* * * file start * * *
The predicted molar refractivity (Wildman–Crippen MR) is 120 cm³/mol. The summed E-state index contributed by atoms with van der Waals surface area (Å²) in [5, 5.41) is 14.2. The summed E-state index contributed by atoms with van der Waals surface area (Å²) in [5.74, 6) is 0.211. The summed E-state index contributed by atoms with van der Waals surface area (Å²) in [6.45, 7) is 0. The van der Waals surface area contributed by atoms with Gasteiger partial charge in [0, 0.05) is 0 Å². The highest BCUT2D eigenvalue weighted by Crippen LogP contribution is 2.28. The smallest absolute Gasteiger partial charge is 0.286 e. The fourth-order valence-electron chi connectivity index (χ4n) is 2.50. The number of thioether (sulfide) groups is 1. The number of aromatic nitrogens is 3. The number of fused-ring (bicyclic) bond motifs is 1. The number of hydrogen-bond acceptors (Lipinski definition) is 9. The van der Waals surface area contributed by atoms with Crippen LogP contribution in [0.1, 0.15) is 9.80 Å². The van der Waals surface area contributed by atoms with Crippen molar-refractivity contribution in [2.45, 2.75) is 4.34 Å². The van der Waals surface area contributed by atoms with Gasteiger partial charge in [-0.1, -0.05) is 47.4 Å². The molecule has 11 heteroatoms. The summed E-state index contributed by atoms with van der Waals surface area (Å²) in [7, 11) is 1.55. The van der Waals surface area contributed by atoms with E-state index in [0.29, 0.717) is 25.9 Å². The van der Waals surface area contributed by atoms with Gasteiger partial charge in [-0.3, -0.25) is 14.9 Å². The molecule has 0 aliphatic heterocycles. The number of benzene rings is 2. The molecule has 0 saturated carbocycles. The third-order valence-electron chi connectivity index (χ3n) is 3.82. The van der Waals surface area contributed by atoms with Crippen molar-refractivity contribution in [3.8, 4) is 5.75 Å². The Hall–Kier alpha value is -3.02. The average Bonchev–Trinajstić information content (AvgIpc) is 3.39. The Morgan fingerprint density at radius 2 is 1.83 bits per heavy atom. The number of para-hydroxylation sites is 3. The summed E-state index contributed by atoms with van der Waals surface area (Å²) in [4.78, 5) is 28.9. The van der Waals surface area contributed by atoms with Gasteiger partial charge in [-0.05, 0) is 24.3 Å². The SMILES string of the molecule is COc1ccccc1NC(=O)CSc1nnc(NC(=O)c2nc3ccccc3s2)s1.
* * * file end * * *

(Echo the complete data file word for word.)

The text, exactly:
The predicted molar refractivity (Wildman–Crippen MR) is 120 cm³/mol. The summed E-state index contributed by atoms with van der Waals surface area (Å²) in [5, 5.41) is 14.2. The summed E-state index contributed by atoms with van der Waals surface area (Å²) in [5.74, 6) is 0.211. The summed E-state index contributed by atoms with van der Waals surface area (Å²) in [6.45, 7) is 0. The van der Waals surface area contributed by atoms with Gasteiger partial charge in [0, 0.05) is 0 Å². The highest BCUT2D eigenvalue weighted by Crippen LogP contribution is 2.28. The smallest absolute Gasteiger partial charge is 0.286 e. The fourth-order valence-electron chi connectivity index (χ4n) is 2.50. The number of thioether (sulfide) groups is 1. The number of aromatic nitrogens is 3. The number of fused-ring (bicyclic) bond motifs is 1. The number of hydrogen-bond acceptors (Lipinski definition) is 9. The van der Waals surface area contributed by atoms with Crippen LogP contribution in [0.1, 0.15) is 9.80 Å². The van der Waals surface area contributed by atoms with Crippen molar-refractivity contribution in [2.45, 2.75) is 4.34 Å². The van der Waals surface area contributed by atoms with Gasteiger partial charge in [-0.1, -0.05) is 47.4 Å². The molecule has 11 heteroatoms. The summed E-state index contributed by atoms with van der Waals surface area (Å²) in [7, 11) is 1.55. The van der Waals surface area contributed by atoms with E-state index in [0.29, 0.717) is 25.9 Å². The van der Waals surface area contributed by atoms with Gasteiger partial charge in [-0.3, -0.25) is 14.9 Å². The molecule has 0 aliphatic heterocycles. The number of benzene rings is 2. The molecule has 0 saturated carbocycles. The third-order valence-electron chi connectivity index (χ3n) is 3.82. The van der Waals surface area contributed by atoms with Crippen molar-refractivity contribution in [3.8, 4) is 5.75 Å². The Hall–Kier alpha value is -3.02. The average Bonchev–Trinajstić information content (AvgIpc) is 3.39. The Morgan fingerprint density at radius 2 is 1.83 bits per heavy atom. The number of para-hydroxylation sites is 3. The summed E-state index contributed by atoms with van der Waals surface area (Å²) in [4.78, 5) is 28.9. The van der Waals surface area contributed by atoms with Gasteiger partial charge in [-0.05, 0) is 24.3 Å². The SMILES string of the molecule is COc1ccccc1NC(=O)CSc1nnc(NC(=O)c2nc3ccccc3s2)s1.